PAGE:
The Organization of the Petroleum Exporting Countries (OPEC) edged closer on Thursday towards raising oil output, with Iran softening its opposition to an increase and Saudi Arabia warning of supply shortages and price rallies if production remained stable.
A production rise of about 1 million barrels per day (bpd) or around 1 percent of global supply was emerging as a consensus for the group and its allies, OPEC sources told Reuters, adding that Iran could agree under certain conditions.
OPEC meets on today to decide output policy amid calls from top consumers such as the United States, China and India to cool down oil prices and support the world economy by producing more crude.
Russia, which is not in OPEC, has proposed producers raise output by 1.5 million bpd. Saudi Energy Minister Khalid al-Falih said on Thursday the world needed at least an extra 1 million bpd to avoid a shortage in the second half of 2018.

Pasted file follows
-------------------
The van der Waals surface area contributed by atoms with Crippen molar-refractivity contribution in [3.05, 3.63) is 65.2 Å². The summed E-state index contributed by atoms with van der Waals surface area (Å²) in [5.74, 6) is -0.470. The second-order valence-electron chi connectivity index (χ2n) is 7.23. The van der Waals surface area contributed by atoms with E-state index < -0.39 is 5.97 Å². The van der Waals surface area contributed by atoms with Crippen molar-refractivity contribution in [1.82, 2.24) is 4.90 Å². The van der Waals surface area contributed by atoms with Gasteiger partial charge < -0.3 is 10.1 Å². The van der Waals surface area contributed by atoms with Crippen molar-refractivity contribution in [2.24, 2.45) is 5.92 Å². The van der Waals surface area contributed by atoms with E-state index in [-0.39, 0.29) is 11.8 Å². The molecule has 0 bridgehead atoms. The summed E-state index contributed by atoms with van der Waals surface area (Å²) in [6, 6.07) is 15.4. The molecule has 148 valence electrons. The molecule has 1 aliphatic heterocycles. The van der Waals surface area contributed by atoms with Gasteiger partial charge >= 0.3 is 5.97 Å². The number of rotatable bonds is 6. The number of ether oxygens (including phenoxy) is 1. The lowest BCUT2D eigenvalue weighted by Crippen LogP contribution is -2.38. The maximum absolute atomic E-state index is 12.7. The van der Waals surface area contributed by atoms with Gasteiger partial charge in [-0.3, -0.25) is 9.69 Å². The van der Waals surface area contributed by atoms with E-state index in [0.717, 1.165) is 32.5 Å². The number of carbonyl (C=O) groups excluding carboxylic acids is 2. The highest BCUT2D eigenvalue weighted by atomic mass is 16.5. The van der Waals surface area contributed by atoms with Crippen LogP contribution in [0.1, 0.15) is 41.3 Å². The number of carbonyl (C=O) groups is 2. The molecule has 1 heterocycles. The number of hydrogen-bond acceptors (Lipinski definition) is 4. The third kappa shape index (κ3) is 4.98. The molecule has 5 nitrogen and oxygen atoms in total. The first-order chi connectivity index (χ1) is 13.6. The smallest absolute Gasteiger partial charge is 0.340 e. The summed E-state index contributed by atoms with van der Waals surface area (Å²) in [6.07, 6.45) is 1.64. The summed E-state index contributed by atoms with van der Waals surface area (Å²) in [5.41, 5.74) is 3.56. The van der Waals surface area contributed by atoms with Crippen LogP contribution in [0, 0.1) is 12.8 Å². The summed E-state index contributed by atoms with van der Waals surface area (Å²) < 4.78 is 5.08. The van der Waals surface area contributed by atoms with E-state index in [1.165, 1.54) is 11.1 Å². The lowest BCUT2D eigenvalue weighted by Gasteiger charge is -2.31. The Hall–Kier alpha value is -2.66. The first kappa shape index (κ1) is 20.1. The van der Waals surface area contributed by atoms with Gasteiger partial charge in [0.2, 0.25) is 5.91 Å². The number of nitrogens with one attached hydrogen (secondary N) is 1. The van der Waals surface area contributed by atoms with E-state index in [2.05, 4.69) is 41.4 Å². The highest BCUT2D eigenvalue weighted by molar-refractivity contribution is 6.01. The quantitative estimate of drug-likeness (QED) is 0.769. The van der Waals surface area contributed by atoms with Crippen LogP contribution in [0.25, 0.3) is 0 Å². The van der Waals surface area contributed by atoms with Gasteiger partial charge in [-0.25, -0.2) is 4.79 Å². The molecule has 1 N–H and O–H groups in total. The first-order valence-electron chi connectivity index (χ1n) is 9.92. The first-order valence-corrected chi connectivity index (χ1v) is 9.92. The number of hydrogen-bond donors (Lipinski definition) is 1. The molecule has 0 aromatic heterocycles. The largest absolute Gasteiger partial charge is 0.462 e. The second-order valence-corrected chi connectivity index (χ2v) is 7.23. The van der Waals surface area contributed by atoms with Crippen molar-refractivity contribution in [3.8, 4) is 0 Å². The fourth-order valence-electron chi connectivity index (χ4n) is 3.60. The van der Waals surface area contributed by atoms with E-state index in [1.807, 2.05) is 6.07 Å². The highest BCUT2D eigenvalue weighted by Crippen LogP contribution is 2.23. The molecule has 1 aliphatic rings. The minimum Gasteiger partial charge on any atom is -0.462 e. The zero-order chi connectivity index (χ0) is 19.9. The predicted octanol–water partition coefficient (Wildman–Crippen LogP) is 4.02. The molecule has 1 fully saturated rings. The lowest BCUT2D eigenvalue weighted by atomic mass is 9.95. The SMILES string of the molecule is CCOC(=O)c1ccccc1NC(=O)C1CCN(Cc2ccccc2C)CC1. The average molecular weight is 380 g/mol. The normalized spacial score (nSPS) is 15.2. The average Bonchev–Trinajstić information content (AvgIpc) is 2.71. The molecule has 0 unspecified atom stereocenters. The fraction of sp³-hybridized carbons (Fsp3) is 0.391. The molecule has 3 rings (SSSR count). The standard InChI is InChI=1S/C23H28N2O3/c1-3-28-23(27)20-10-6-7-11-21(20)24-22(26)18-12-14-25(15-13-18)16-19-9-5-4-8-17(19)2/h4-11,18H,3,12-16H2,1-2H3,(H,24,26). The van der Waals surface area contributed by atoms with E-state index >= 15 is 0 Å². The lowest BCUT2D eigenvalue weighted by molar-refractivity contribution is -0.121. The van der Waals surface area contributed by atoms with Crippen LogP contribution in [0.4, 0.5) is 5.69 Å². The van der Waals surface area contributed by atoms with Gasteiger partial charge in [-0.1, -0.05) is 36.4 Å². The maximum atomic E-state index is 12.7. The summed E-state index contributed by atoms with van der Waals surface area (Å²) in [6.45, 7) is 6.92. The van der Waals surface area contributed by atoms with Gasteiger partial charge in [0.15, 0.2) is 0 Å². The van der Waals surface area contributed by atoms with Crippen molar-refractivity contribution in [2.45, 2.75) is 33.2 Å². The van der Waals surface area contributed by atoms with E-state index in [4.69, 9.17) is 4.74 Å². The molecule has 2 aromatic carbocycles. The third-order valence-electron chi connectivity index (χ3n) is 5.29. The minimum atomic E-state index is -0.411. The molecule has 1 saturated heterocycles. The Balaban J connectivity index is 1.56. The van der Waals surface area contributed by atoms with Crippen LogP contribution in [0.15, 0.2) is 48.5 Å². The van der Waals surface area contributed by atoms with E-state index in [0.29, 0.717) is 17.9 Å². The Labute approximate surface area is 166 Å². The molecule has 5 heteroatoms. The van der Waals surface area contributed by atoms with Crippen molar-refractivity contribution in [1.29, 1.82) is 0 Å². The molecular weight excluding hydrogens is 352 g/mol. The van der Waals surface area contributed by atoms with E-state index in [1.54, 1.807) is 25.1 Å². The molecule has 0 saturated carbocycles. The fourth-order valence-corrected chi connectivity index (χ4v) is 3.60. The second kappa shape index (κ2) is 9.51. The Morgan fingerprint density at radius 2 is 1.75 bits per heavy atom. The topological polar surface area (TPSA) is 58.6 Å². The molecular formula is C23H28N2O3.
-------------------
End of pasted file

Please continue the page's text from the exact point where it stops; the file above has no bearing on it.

OPEC and its allies have since last year been participating in a deal to cut output by 1.8 million bpd. The measure has helped rebalance the market in the past 18 months and lifted oil to around $73 per barrel from as low as $27 in 2016.
But unexpected outages in Venezuela, Libya and Angola have effectively brought supply cuts to around 2.8 million bpd in recent months. Iran’s output is also likely to fall in the second half of this year due to new U.S. sanctions.
Iran, OPEC’s third-largest producer, has so far been the main barrier to a new deal as it said on Tuesday OPEC was unlikely to reach an agreement and should reject pressure from U.S. President Donald Trump to pump more oil. (Reuters)